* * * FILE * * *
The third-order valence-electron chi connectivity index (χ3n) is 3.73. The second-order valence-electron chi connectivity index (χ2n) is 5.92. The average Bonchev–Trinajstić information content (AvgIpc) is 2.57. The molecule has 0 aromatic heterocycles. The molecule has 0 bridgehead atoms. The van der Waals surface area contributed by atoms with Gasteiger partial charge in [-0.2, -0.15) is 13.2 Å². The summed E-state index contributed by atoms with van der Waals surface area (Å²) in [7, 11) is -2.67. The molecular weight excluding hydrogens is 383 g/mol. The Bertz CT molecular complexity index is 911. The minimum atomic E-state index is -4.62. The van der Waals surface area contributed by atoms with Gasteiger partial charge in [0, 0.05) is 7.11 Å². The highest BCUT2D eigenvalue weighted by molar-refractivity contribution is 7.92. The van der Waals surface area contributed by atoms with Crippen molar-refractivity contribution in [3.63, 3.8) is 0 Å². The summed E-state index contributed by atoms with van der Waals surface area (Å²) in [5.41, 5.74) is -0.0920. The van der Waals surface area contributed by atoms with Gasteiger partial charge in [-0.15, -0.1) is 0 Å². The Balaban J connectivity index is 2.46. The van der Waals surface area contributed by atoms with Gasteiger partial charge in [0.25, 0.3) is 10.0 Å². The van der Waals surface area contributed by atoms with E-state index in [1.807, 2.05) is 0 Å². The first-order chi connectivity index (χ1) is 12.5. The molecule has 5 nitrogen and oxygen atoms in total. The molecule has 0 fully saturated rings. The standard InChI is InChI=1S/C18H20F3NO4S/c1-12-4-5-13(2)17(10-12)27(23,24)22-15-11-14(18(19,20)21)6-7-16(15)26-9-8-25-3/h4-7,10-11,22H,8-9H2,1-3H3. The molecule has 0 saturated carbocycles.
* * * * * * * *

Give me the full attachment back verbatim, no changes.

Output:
The third-order valence-electron chi connectivity index (χ3n) is 3.73. The second-order valence-electron chi connectivity index (χ2n) is 5.92. The average Bonchev–Trinajstić information content (AvgIpc) is 2.57. The molecule has 0 aromatic heterocycles. The molecule has 0 bridgehead atoms. The van der Waals surface area contributed by atoms with Gasteiger partial charge in [-0.2, -0.15) is 13.2 Å². The summed E-state index contributed by atoms with van der Waals surface area (Å²) in [7, 11) is -2.67. The molecular weight excluding hydrogens is 383 g/mol. The Bertz CT molecular complexity index is 911. The minimum atomic E-state index is -4.62. The van der Waals surface area contributed by atoms with Gasteiger partial charge in [0, 0.05) is 7.11 Å². The highest BCUT2D eigenvalue weighted by molar-refractivity contribution is 7.92. The van der Waals surface area contributed by atoms with Crippen molar-refractivity contribution in [3.63, 3.8) is 0 Å². The summed E-state index contributed by atoms with van der Waals surface area (Å²) in [5.41, 5.74) is -0.0920. The van der Waals surface area contributed by atoms with Gasteiger partial charge in [-0.15, -0.1) is 0 Å². The Balaban J connectivity index is 2.46. The van der Waals surface area contributed by atoms with Gasteiger partial charge in [0.25, 0.3) is 10.0 Å². The van der Waals surface area contributed by atoms with E-state index in [1.807, 2.05) is 0 Å². The first-order chi connectivity index (χ1) is 12.5. The molecule has 5 nitrogen and oxygen atoms in total. The molecule has 0 fully saturated rings. The standard InChI is InChI=1S/C18H20F3NO4S/c1-12-4-5-13(2)17(10-12)27(23,24)22-15-11-14(18(19,20)21)6-7-16(15)26-9-8-25-3/h4-7,10-11,22H,8-9H2,1-3H3. The molecule has 0 saturated carbocycles.